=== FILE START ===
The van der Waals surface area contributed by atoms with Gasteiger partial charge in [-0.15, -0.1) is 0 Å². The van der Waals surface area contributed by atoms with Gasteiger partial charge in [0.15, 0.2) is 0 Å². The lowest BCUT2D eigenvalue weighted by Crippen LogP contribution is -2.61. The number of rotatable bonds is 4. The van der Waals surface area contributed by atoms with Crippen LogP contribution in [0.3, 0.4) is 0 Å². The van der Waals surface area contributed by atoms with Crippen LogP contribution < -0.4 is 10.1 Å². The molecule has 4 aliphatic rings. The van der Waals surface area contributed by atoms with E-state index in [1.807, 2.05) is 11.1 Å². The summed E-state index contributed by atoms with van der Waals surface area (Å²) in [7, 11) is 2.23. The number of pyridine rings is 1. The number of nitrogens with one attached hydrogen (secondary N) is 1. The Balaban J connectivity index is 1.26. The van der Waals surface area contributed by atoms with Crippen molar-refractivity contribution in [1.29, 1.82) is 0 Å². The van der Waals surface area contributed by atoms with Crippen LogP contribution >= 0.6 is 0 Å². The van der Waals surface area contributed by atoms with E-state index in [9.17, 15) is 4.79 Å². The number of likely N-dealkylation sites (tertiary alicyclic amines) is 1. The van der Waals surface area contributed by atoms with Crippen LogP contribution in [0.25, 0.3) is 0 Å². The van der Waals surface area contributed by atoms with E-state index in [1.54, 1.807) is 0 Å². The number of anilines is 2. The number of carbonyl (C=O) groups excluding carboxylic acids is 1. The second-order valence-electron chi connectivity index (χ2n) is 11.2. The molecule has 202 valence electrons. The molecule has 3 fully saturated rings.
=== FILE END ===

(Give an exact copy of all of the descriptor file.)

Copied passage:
The van der Waals surface area contributed by atoms with Gasteiger partial charge in [-0.15, -0.1) is 0 Å². The van der Waals surface area contributed by atoms with Gasteiger partial charge in [0.15, 0.2) is 0 Å². The lowest BCUT2D eigenvalue weighted by Crippen LogP contribution is -2.61. The number of rotatable bonds is 4. The van der Waals surface area contributed by atoms with Crippen LogP contribution in [0.3, 0.4) is 0 Å². The van der Waals surface area contributed by atoms with Crippen LogP contribution < -0.4 is 10.1 Å². The molecule has 4 aliphatic rings. The van der Waals surface area contributed by atoms with E-state index in [1.807, 2.05) is 11.1 Å². The summed E-state index contributed by atoms with van der Waals surface area (Å²) in [7, 11) is 2.23. The number of pyridine rings is 1. The number of nitrogens with one attached hydrogen (secondary N) is 1. The Balaban J connectivity index is 1.26. The van der Waals surface area contributed by atoms with Crippen molar-refractivity contribution in [1.29, 1.82) is 0 Å². The van der Waals surface area contributed by atoms with Crippen LogP contribution >= 0.6 is 0 Å². The van der Waals surface area contributed by atoms with E-state index in [9.17, 15) is 4.79 Å². The number of likely N-dealkylation sites (tertiary alicyclic amines) is 1. The van der Waals surface area contributed by atoms with Crippen LogP contribution in [0.25, 0.3) is 0 Å². The van der Waals surface area contributed by atoms with E-state index in [1.54, 1.807) is 0 Å². The number of anilines is 2. The number of carbonyl (C=O) groups excluding carboxylic acids is 1. The second-order valence-electron chi connectivity index (χ2n) is 11.2. The molecule has 202 valence electrons. The molecule has 3 fully saturated rings.